The global financial crisis of 2008-2009 brought several small countries in Europe to the brink of sovereign default. Many other economies fell into recession, decreasing tax receipts and widening budget deficits. In response, many countries of Europe have implemented fiscal austerity, decreasing discretionary spending in an attempt to decrease their budget deficits. However, many European governments continue to face high levels of public debt and substantial budget deficits, some with shrinking government expenditures, which hinder economic growth in the region and may still threaten the continued viability of the EMU. Due to these large public deficits, some European issuers may continue to have difficulty accessing capital and may be dependent on emergency assistance from European governments and institutions to avoid defaulting on their outstanding debt obligations. The availability of such assistance, however, may be contingent on an issuer's implementation of certain reforms or reaching a required level of performance, which may increase the possibility of default. Such prospects could inject significant volatility into European markets, which may reduce the liquidity or value of a fund's investments in the region. Likewise, the high levels of public debt raise the possibility that certain European issuers may be forced to restructure their debt obligations, which could cause a fund to lose the value of its investments in any such issuer. 
The legacy of the global financial crisis of 2008-2009, the European sovereign debt crisis, and the ongoing recession in parts of Europe have left the banking and financial sectors of many European countries weakened and, in some cases, fragile. Many institutions remain saddled with high default rates on loans, still hold assets of indeterminate value, and have been forced to maintain higher capital reserves under new regulations. This has led to decreased returns from finance and banking directly and has constricted the sector's ability to lend, thus potentially reducing future returns and constricting economic growth. The ECB has sought to spur economic growth and ward off deflation by engaging in quantitative easing, lowering the ECB's benchmark rate into negative territory, and opening a liquidity channel to encourage bank lending. Most recently, in September 2019, the ECB announced a new bond-buying program and changed its targeted long-term refinancing rate to provide more favorable bank lending conditions. In response to the economic consequences of the COVID-19 pandemic, the ECB significantly increased bond purchases, and only began slowing their purchasing strategy in September 2021.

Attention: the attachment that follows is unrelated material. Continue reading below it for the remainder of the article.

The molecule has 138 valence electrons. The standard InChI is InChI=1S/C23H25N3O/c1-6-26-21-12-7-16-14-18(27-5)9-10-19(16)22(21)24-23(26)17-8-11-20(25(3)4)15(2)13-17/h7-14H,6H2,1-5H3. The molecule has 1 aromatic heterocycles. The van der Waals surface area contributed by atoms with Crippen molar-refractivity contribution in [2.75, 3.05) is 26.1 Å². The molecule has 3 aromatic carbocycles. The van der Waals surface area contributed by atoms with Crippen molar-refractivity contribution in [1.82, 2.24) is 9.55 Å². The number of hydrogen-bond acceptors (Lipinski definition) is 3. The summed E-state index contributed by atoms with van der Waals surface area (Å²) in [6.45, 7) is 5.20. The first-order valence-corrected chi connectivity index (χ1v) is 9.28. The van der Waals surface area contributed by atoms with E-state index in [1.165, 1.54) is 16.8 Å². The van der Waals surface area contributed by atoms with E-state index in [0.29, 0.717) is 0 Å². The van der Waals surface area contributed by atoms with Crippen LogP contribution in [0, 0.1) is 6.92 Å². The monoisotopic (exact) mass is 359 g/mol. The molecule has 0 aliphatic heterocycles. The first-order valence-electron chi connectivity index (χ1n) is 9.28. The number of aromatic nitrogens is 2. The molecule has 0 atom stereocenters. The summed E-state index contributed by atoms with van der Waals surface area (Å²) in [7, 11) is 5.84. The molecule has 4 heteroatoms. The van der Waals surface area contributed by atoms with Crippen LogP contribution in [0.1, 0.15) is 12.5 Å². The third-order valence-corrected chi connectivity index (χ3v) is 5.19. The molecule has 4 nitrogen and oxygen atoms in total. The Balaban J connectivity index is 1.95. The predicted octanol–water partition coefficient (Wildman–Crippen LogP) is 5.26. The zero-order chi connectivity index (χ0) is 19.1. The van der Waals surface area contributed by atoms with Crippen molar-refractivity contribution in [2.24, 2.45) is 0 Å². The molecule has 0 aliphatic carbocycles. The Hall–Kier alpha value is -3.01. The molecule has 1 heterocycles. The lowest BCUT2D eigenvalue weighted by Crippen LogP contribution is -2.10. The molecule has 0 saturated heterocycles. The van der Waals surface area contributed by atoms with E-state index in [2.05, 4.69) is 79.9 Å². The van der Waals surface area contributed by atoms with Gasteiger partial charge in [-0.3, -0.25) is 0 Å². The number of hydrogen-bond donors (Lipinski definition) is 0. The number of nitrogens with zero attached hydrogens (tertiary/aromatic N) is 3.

Ongoing regulatory uncertainty could have a negative effect on the value of a fund's investments in the region. Governments across the EMU are facing increasing opposition to certain measures taken in response to the recent economic crises. In light of such uncertainty, the risk that certain member states will abandon the euro persists and any such occurrence would likely have wide-ranging effects on global markets that are difficult to predict. These effects, however, would likely have a negative impact on a fund's investments in the region. 
Although some European economies have begun to show more sustained economic growth, the ongoing debt crisis, political and regulatory responses to the financial crisis, the effects of the COVID-19 pandemic, and uncertainty over the future of the EMU and the EU itself may continue to limit short-term growth and economic recovery in the region. Some countries have experienced prolonged stagnation or returns to recession, raising the possibility that other European economies could follow suit. Economic challenges facing the region include high levels of public debt, significant rates of unemployment, aging populations, heavy regulation of non-financial businesses, persistent trade deficits, rigid labor markets, and inability to access credit. Although certain of these challenges may weigh more heavily on some European economies than others, the economic integration of the region increases the likelihood that an economic downturn in one country may spread to others. Should Europe fall into another recession, the value of a fund's investments in the region may be affected. 
Currency. Investing in euro-denominated securities (or securities denominated in other European currencies) entails risk of being exposed to a currency that may not fully reflect the strengths and weaknesses of the disparate European economies. In addition, many European countries rely heavily upon export-dependent businesses and significant change in the exchange rate between the euro and the U.S. dollar can have either a positive or a negative effect upon corporate profits and the performance of EU investments. If one or more countries abandon the use of the euro as a currency, the value of investments tied to those countries or to the euro could decline significantly. In addition, foreign exchange markets have recently experienced sustained periods of high volatility, subjecting a fund's foreign investments to additional risks.